If you are worried about your child, trust your instincts. Speak to your doctor or call the NHS on 111.
Call the doctor immediately if, at any time, your child has a temperature of 39-40°C or above, or has a fit.
If the surgery is closed and you can’t contact your doctor, trust your instincts and go to the nearest hospital with an emergency department.
If, after having read this leaflet, you are still not happy with your baby’s reaction to any vaccination, speak to your practice nurse or GP.
Checking on vaccine safety
Before vaccines are introduced, they have to be licensed by the Medical and Healthcare products Regulatory Agency which assesses their safety and efficacy.
Once they have been introduced into the programme, their safety continues to be constantly monitored so that any new side effects are quickly noticed and investigated.
If you would like more information on the safety of vaccines visit www.mhra.gov.uk
If you would like more information on the side effects of vaccines and vaccinations, pick up the booklet A guide to immunisations up to 13 months of age from your surgery or go to NHS Choices www.nhs.uk.
To view the latest NHS vaccinations and when to have them, please click the below link or see below:
NHS vaccination schedule
Babies under 1 year old
|6-in-1 vaccine (2nd dose)
Pneumococcal (PCV) vaccine
Rotavirus vaccine (2nd dose)
|6-in-1 vaccine (3rd dose)
MenB (2nd dose)
Children aged 1 to 15
|Hib/MenC (1st dose)
MMR (1st dose)
Pneumococcal (PCV) vaccine (2nd dose)
MenB (3rd dose)
|2 to 10 years
|Flu vaccine (every year)
|3 years and 4 months
|MMR (2nd dose)
4-in-1 pre-school booster
|12 to 13 years
|3-in-1 teenage booster
|50 years (and every year after)
|Pneumococcal (PPV) vaccine
|When it’s offered
|During flu season
|From 16 weeks pregnant
|Whooping cough (pertussis) vaccine
Coronavirus (COVID-19) vaccination
|Age or at risk group
|Everyone over 5 years
|COVID-19 vaccine (1st and 2nd dose)
|Everyone over 16 years, and people aged 12 to 15 at high risk of getting seriously ill from COVID-19 or who live with someone with a weakened immune system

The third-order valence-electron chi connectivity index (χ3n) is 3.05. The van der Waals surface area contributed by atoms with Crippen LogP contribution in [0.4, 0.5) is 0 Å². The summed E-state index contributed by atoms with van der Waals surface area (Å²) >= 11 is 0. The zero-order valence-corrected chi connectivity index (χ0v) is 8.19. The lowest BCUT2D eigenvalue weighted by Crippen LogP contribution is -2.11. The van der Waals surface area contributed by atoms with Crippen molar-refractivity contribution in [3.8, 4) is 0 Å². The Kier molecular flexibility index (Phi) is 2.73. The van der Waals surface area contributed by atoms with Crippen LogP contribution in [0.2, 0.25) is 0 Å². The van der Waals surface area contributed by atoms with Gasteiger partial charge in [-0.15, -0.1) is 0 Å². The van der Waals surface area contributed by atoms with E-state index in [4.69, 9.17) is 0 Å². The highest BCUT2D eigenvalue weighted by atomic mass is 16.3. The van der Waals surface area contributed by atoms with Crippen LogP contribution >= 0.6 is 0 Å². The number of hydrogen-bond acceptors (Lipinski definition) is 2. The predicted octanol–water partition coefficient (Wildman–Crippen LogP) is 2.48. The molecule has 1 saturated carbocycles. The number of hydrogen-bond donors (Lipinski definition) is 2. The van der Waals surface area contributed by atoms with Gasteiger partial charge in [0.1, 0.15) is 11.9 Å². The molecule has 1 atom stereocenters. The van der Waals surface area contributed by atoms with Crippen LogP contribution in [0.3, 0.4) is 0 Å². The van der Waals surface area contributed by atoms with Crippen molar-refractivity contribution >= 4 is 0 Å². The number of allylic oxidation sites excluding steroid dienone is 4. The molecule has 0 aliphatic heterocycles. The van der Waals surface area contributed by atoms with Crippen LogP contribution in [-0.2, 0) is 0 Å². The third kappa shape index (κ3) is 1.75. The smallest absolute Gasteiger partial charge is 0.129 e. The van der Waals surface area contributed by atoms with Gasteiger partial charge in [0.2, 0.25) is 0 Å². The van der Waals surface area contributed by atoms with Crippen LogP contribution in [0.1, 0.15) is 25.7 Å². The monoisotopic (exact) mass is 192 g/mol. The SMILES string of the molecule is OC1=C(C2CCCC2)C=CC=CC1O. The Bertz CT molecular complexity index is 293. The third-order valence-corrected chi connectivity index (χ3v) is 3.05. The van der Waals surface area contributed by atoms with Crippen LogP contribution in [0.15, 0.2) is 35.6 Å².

|COVID-19 vaccine (booster dose)
|People who had a severely weakened immune system when they had their first 2 doses
|COVID-19 vaccine (additional primary (3rd) dose)
|People aged 75 and over, people who live in a care home for older people, and people aged 12 and over who have a weakened immune system
|COVID-19 vaccine (spring booster)
Extra vaccines for at-risk people
Some vaccines are only available on the NHS for groups of people who need extra protection.
Vaccines for at-risk babies and children
|Babies born to mothers who have hepatitis B
|Hepatitis B vaccine at birth, 4 weeks and 12 months
|Children born in areas of the country where there are high numbers of TB cases
|BCG tuberculosis (TB) vaccine at birth
|Children whose parents or grandparents were born in a country with many cases of TB
|BCG tuberculosis (TB) vaccine at birth
|Children 6 months to 17 years old with long-term health conditions
|Children’s flu vaccine every year
If you’re starting college or university you should make sure you’ve already had:
- the MenACWY vaccine – which protects against serious infections like meningitis. You can still ask your GP for this vaccine until your 25th birthday.
- 2 doses of the MMR vaccine – as there are outbreaks of mumps and measles at universities. If you have not previously had 2 doses of MMR you can still ask your GP for the vaccine.
Non-urgent advice: Speak to your GP surgery if:
- you think you or your child have missed any vaccinations
- you or your child have a vaccination appointment – but you’ve missed it or cannot attend
They can book or rearrange the next available appointment.
It’s best to have vaccines on time, but you can still catch up on most vaccines if you miss them.